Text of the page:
Are there any other major differences between IPv4 and IPv6?
Creating a larger address space is the primary goal of IPv6, but it does include some other bells and whistles that set it apart from IPv4. Most of these upgrades won’t be that interesting to you unless you’re a network administrator, but we’ll list them here anyway.
- Multicasting allows a single packet to be transmitted to multiple destinations in a single send operation.
- Autoconfiguration allows devices to automatically configure their IP address and other parameters without the need for a server
- Network-layer security adds IPSec encryption to all nodes, though it’s no longer a strict requirement
- IPv6 will work better on mobile devices by eliminating triangular routing
- The processing required by routers handling requests is much more efficient and simplified
How does IPv6 affect my VPN?
Unfortunately, almost all VPNs operate solely on IPv4. If you submit a request for a website that defaults to an IPv6 address, it will resolve using an IPv6 DNS server that’s outside of your VPN network. This is called an IPv6 leak, and it can reveal your true location to a geo-locked website or app such as Hulu and Netflix. If the website is set up to detect such leaks, it can block you from viewing content. You can test for IPv6 DNS leaks here (it also tests for IPv4 leaks).
While we encourage users to get on board with IPv6, in this case you would have to disable it on your computer, tablet, or smartphone. This can usually be done somewhere in the internet connection settings, depending on your device.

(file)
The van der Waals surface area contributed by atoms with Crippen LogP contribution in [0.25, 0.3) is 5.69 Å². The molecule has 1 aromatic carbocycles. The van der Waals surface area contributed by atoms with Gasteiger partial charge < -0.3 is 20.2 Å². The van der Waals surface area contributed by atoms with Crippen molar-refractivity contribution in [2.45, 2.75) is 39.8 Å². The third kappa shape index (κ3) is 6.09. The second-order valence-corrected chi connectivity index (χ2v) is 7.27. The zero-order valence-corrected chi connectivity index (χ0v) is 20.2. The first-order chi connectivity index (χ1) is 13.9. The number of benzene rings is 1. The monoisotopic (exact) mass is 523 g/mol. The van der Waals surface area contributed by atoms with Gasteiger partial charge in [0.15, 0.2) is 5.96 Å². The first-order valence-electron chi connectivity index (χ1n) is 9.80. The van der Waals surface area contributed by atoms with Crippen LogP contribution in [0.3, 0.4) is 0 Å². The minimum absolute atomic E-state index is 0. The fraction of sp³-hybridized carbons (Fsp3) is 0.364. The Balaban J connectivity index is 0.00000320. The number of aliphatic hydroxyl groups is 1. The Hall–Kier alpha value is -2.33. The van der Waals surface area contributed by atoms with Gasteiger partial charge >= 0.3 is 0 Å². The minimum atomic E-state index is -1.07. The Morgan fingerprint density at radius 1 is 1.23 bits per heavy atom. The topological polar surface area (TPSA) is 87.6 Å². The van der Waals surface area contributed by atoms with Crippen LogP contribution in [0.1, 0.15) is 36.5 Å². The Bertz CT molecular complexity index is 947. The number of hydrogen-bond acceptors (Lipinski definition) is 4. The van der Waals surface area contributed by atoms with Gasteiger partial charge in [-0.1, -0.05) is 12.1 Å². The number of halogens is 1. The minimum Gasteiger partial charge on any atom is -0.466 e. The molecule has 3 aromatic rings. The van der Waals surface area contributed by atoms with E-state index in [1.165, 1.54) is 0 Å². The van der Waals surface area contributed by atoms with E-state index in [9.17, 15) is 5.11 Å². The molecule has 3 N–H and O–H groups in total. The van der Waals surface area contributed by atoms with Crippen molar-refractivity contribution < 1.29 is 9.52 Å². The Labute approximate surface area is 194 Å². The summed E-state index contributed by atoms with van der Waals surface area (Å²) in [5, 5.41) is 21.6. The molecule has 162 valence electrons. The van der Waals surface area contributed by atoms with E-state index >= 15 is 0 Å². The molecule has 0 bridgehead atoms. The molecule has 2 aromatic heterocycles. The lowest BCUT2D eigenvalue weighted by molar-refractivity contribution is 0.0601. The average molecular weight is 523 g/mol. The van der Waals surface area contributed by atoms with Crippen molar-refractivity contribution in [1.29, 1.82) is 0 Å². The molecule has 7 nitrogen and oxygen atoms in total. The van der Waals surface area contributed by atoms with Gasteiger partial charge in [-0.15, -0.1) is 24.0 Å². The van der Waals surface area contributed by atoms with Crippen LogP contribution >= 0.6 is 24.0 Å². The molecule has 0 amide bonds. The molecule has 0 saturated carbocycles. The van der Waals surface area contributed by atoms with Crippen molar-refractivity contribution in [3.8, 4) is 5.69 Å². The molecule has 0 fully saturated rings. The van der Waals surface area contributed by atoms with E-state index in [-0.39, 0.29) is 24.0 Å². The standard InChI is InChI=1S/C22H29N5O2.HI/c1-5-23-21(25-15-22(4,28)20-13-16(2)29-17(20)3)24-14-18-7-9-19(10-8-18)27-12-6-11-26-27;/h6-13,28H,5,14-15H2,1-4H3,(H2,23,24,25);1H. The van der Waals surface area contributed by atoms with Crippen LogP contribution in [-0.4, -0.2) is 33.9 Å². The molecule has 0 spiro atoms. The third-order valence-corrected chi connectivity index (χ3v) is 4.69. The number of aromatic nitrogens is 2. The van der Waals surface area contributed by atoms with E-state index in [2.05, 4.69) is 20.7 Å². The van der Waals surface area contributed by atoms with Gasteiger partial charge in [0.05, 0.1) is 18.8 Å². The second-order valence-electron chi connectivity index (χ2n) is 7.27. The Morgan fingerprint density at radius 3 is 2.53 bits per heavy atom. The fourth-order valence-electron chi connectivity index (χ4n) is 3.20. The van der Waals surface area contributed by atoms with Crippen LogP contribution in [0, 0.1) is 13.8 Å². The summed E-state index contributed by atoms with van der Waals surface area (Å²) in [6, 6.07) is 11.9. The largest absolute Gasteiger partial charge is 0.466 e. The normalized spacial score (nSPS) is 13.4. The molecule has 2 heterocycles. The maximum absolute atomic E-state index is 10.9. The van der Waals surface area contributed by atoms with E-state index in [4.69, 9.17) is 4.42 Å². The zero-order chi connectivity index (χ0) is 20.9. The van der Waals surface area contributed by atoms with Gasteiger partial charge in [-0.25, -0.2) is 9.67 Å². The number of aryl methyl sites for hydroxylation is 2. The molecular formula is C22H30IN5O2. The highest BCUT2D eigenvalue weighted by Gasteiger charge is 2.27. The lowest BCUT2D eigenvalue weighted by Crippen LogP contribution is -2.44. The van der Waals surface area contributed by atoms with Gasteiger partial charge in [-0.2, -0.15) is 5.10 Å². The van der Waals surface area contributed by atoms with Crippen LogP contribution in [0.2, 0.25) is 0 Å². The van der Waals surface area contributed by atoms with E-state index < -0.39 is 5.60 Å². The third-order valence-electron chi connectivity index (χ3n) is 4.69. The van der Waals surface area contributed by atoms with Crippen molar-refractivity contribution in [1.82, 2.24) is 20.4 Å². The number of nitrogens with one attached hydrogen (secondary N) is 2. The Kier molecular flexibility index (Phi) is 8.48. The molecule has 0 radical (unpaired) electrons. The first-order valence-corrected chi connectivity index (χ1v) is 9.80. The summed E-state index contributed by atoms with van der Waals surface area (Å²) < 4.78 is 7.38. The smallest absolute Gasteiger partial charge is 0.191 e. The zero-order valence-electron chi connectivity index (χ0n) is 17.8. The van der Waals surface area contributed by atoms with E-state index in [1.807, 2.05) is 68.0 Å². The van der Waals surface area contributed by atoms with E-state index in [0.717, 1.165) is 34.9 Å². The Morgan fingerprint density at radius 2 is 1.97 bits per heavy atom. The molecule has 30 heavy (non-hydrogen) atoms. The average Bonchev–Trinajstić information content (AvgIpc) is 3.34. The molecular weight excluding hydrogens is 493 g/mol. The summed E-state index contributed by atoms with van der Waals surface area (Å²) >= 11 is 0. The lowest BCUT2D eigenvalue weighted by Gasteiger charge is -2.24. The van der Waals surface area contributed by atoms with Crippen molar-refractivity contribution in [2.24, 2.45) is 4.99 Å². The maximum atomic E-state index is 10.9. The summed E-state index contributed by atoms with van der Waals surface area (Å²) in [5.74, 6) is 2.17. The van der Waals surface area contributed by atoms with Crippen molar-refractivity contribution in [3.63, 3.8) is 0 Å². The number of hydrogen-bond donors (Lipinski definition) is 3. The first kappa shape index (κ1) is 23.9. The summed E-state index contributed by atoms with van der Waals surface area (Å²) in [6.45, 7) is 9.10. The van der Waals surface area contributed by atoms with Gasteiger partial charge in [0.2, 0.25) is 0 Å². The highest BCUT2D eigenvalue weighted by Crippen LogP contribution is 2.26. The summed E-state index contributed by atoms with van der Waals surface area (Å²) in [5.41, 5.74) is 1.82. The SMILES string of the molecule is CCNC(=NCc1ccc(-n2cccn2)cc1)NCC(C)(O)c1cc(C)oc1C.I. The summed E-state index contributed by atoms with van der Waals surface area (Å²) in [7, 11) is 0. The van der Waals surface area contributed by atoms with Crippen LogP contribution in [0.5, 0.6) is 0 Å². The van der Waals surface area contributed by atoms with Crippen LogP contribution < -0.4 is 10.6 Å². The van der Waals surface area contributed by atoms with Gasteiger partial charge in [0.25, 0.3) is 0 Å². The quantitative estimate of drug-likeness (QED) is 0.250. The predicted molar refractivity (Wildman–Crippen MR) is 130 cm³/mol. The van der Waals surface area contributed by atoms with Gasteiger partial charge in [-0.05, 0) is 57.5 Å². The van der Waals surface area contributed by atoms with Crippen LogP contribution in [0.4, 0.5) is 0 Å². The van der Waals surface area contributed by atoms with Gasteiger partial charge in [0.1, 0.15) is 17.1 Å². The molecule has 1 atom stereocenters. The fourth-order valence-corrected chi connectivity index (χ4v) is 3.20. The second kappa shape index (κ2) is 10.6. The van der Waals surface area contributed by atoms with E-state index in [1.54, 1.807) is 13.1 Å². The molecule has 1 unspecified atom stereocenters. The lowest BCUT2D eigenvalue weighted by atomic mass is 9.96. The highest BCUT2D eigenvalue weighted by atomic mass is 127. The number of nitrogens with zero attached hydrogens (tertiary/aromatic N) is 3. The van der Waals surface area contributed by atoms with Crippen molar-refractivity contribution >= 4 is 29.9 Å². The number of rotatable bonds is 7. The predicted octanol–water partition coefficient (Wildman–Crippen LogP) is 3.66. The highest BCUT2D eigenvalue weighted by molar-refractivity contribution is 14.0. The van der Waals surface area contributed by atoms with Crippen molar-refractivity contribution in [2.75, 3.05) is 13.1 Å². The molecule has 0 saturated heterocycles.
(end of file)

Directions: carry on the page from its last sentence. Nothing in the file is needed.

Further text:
Very few VPN providers support IPv6 at all due to the extra costs of running an IPv6 DNS server.
How to test IPv6 connectivity
If you want to see whether your device or VPN supports IPv6, head to this site and it will instantly run a test.
If you want to test whether a specific website is accessible via IPv6, go to this page and enter the URL. Remember to select HTTP or HTTPS from the dropdown.
How can I switch to IPv6?
You can switch to IPv6 simply by enabling it on your computer and/or smartphone. Most newer devices will have both enabled by default. If not, you can toggle it on in your internet connection settings.
How to enable or disable IPv6 on Windows:
Here’s a quick tutorial for Windows 10:
How to enable or disable IPv6 on Mac OS:
- Click the Apple icon, then go to System Preferences > Network.
- Click Advanced and click the TCP/IP tab
- Click the dropdown next to Configure IPv6 and select your preferred setting
When ISPs, web companies, and wifi router makers see that more customers are using IPv6, they’ll respond in kind.
You can also help out by spreading the word on June 6, which is the annual World IPv6 Day.